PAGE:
- After completing at least one floor of the Darkest Dungeon itself.
- Things go very downhill in the Hamlet, very quickly. Reality begins to distort heavily, and you begin to see horrifying glimpses of all the people in town undergoing eldritch mutations. Your party members' icons also seem to get covered by warped flesh until you mouse over them, and an encroaching eclipse bathes the Hamlet in blood red light. All of this screams one thing. You have gotten the attention of the evil force within the Dungeon. And it is angry.
- Then there's the dungeon itself. At first, it's a dark red, vaguely Gothic setting. The only clues you get to its true nature are the ascended cultists who briefly turn eldritch when attacking and the eldritch priests who are actually horrifying abominations under their cloaks. Then you go into the second mission and surprise! The whole thing is covered in terrifying fleshy growths full of eyes and mouths while the Ancestor yells on about it being "madness made flesh". The third mission? The dungeon is alive! Literally a horrifying body with undulating organs in the background and antibodies trying to kick you out like you're an infection. The final mission? Nothing. Just empty space with a few glimpses of the Ancestor lamenting about his mistakes before the horrifying Final Boss.
- Heroes on low stress in the Hamlet will proclaim themselves ready for anything. Upon returning from their foray into The Darkest Dungeon, they make it clear just how shattered they are from merely glimpsing the true horrors it holds, even at 0 stress. Repeated encounters with Sea Monsters, fungal Zombies, The Undead, Pig Man societies running on pure Nausea Fuel, and vampires none of it made these hardened heroes crack; but after one foray into The Darkest Dungeon, they are right on the path to cross the Despair Event Horizon and Go Mad from the Revelation."I paint all I see with the horrors burned into these eyes."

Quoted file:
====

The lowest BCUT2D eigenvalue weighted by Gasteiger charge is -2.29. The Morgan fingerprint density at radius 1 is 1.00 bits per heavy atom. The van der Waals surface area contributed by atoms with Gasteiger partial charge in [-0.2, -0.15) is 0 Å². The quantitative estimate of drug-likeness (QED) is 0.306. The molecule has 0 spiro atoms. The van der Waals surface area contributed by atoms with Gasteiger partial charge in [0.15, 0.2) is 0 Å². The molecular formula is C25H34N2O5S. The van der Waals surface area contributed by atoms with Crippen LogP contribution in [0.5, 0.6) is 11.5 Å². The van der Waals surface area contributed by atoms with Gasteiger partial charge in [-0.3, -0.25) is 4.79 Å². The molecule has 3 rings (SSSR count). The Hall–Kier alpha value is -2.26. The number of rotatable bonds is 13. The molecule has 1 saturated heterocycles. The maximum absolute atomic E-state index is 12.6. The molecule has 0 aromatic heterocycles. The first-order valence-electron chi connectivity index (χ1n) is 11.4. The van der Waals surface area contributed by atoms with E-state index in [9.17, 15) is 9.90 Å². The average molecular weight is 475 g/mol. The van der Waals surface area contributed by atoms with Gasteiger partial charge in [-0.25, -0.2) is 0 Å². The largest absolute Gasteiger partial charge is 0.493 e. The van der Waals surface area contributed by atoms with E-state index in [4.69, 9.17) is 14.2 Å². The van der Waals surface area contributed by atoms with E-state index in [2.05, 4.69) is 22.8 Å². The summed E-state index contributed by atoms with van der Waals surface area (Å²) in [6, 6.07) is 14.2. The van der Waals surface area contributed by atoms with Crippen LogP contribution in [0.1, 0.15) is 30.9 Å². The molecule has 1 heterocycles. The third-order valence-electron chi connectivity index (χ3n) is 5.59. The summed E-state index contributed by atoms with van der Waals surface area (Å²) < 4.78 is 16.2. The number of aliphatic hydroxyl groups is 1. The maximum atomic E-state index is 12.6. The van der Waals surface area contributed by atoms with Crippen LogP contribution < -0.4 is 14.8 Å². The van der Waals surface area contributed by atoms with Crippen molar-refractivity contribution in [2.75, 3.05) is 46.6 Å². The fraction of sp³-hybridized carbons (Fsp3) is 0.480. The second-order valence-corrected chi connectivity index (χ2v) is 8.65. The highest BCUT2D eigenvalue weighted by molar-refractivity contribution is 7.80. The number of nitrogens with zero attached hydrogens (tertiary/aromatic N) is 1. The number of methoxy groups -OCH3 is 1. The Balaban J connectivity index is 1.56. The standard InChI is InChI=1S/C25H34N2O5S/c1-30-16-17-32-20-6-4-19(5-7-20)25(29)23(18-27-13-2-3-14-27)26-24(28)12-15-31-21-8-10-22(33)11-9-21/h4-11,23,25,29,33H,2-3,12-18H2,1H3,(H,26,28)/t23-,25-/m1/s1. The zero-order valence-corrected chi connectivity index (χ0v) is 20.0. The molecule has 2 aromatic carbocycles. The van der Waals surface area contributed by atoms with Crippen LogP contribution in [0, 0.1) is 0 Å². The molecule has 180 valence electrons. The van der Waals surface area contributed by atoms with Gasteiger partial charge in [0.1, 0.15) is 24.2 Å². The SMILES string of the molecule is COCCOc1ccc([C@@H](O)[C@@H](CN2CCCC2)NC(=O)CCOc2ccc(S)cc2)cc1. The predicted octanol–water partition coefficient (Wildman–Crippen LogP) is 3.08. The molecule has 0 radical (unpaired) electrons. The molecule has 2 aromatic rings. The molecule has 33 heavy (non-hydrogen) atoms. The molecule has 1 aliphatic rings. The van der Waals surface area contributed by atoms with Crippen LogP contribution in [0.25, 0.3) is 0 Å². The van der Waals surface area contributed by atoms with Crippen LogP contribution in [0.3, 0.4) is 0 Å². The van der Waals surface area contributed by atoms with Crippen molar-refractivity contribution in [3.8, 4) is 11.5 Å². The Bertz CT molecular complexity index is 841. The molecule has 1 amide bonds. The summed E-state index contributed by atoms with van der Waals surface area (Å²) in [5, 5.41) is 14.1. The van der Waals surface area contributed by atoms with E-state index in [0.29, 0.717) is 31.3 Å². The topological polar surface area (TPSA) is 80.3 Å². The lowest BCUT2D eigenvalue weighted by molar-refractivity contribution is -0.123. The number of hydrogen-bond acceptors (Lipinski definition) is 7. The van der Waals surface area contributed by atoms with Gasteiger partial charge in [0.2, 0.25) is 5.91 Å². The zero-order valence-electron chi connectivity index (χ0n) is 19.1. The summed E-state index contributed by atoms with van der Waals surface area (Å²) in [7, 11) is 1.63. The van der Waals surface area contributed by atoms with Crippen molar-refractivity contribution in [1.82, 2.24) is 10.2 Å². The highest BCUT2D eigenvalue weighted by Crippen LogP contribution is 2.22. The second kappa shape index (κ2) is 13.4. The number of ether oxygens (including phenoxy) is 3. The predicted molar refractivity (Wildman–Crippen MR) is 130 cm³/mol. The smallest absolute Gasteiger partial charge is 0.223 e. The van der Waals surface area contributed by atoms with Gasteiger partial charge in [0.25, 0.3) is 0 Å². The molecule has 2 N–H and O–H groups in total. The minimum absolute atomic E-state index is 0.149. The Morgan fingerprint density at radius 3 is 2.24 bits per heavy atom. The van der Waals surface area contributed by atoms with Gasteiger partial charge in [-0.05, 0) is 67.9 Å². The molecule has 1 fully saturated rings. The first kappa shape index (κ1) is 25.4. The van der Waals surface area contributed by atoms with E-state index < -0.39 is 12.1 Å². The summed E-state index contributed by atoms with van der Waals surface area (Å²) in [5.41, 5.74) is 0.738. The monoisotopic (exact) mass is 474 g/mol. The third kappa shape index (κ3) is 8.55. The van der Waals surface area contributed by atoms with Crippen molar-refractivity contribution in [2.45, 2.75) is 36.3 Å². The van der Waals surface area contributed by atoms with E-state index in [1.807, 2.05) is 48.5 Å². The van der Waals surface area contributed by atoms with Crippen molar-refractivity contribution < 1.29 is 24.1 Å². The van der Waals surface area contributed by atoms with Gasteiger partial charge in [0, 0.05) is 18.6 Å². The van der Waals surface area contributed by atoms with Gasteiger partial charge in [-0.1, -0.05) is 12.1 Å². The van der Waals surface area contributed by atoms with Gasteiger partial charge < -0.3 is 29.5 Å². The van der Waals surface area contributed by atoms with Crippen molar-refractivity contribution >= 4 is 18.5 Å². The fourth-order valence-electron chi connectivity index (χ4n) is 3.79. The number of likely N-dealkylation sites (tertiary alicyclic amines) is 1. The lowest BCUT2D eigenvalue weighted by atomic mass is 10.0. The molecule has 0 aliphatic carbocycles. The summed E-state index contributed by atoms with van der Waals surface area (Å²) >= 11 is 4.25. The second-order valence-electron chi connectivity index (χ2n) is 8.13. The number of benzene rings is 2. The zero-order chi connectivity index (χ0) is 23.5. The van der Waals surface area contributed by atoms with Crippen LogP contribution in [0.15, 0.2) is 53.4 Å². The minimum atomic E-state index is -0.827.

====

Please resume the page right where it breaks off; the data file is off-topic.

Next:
"We must seal the gates! Or we are doomed! Doomed I say!"
"A blade can be sharpened. Armor mended. The soul is forever shattered."
"That place still shapes my dreams..."
"The mind reels! My psyche splinters and cracks!"
"No one must discover what I have seen!"
"My body is whole but my mind is shattered."
"Nightmares surround this doomed hamlet."
"I would rest these bones in a cool, dark grave."
"Burn the trees! Salt the fields! We tilt into Hell itself!"
"Feather pillows! Hot baths! Ale and Victuals!"
"I need... help. Please."
- The Swine. Not so much for themselves (they're no worse than any of the other enemies, as cold a comfort as that may be), but for their type, and its implications. They were created by the Ancestor's marginally successful attempts to summon outer things into pig flesh. So in a game with the classifications Human, Beast, Unholy, and Eldritch, what would you expect them to be? How about Beast/Human?